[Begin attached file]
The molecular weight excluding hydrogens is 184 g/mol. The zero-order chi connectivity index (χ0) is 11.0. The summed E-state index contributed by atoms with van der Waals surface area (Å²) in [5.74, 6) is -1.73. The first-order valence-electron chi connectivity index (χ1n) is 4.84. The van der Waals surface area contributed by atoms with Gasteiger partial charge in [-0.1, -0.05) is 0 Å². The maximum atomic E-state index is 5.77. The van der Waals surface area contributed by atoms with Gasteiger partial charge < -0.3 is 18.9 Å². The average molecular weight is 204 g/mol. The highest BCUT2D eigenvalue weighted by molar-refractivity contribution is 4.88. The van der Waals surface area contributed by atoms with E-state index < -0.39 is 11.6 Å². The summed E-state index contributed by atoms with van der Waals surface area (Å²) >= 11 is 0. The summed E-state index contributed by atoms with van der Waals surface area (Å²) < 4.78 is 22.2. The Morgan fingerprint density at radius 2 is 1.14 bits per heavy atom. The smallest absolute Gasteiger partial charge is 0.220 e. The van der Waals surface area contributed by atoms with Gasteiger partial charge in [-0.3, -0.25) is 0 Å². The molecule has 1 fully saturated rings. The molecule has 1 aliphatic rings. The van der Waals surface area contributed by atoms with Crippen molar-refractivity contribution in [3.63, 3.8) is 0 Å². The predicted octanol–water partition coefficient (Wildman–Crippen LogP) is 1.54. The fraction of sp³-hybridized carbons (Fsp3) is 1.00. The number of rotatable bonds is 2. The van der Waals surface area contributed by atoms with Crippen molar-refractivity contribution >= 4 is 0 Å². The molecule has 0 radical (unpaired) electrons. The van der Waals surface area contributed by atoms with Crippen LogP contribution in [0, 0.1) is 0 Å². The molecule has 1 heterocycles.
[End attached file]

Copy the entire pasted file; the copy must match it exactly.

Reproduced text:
The molecular weight excluding hydrogens is 184 g/mol. The zero-order chi connectivity index (χ0) is 11.0. The summed E-state index contributed by atoms with van der Waals surface area (Å²) in [5.74, 6) is -1.73. The first-order valence-electron chi connectivity index (χ1n) is 4.84. The van der Waals surface area contributed by atoms with Gasteiger partial charge in [-0.1, -0.05) is 0 Å². The maximum atomic E-state index is 5.77. The van der Waals surface area contributed by atoms with Gasteiger partial charge < -0.3 is 18.9 Å². The average molecular weight is 204 g/mol. The highest BCUT2D eigenvalue weighted by molar-refractivity contribution is 4.88. The van der Waals surface area contributed by atoms with E-state index < -0.39 is 11.6 Å². The summed E-state index contributed by atoms with van der Waals surface area (Å²) >= 11 is 0. The summed E-state index contributed by atoms with van der Waals surface area (Å²) < 4.78 is 22.2. The Morgan fingerprint density at radius 2 is 1.14 bits per heavy atom. The smallest absolute Gasteiger partial charge is 0.220 e. The van der Waals surface area contributed by atoms with Gasteiger partial charge in [-0.3, -0.25) is 0 Å². The molecule has 1 fully saturated rings. The molecule has 1 aliphatic rings. The van der Waals surface area contributed by atoms with Crippen molar-refractivity contribution in [3.63, 3.8) is 0 Å². The predicted octanol–water partition coefficient (Wildman–Crippen LogP) is 1.54. The fraction of sp³-hybridized carbons (Fsp3) is 1.00. The number of rotatable bonds is 2. The van der Waals surface area contributed by atoms with Crippen molar-refractivity contribution >= 4 is 0 Å². The molecule has 0 radical (unpaired) electrons. The van der Waals surface area contributed by atoms with Crippen LogP contribution in [0, 0.1) is 0 Å². The molecule has 1 heterocycles.